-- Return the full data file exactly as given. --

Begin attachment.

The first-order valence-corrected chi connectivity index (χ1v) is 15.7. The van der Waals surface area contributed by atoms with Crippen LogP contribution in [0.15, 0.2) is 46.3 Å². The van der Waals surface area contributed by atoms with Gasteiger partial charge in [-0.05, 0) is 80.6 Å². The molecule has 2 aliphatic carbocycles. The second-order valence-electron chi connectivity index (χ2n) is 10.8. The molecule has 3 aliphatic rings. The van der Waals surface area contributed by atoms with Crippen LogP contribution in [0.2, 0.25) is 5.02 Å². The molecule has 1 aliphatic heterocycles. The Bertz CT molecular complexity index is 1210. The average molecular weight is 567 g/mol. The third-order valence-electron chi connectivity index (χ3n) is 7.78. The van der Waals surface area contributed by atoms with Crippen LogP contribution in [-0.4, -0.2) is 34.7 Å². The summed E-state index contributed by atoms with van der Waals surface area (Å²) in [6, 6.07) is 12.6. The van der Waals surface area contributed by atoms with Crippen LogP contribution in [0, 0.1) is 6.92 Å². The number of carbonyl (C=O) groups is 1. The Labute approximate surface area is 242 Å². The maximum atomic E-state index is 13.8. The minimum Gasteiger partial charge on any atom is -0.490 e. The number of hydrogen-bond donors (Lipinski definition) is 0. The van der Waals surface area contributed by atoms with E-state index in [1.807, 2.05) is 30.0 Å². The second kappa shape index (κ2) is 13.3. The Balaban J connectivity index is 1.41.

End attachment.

The first-order valence-corrected chi connectivity index (χ1v) is 15.7. The van der Waals surface area contributed by atoms with Crippen LogP contribution in [0.15, 0.2) is 46.3 Å². The van der Waals surface area contributed by atoms with Gasteiger partial charge in [-0.05, 0) is 80.6 Å². The molecule has 2 aliphatic carbocycles. The second-order valence-electron chi connectivity index (χ2n) is 10.8. The molecule has 3 aliphatic rings. The van der Waals surface area contributed by atoms with Crippen LogP contribution in [0.2, 0.25) is 5.02 Å². The molecule has 1 aliphatic heterocycles. The Bertz CT molecular complexity index is 1210. The average molecular weight is 567 g/mol. The third-order valence-electron chi connectivity index (χ3n) is 7.78. The van der Waals surface area contributed by atoms with Crippen LogP contribution in [-0.4, -0.2) is 34.7 Å². The summed E-state index contributed by atoms with van der Waals surface area (Å²) in [6, 6.07) is 12.6. The van der Waals surface area contributed by atoms with Crippen LogP contribution in [0, 0.1) is 6.92 Å². The number of carbonyl (C=O) groups is 1. The Labute approximate surface area is 242 Å². The maximum atomic E-state index is 13.8. The minimum Gasteiger partial charge on any atom is -0.490 e. The number of hydrogen-bond donors (Lipinski definition) is 0. The van der Waals surface area contributed by atoms with E-state index in [1.807, 2.05) is 30.0 Å². The second kappa shape index (κ2) is 13.3. The Balaban J connectivity index is 1.41.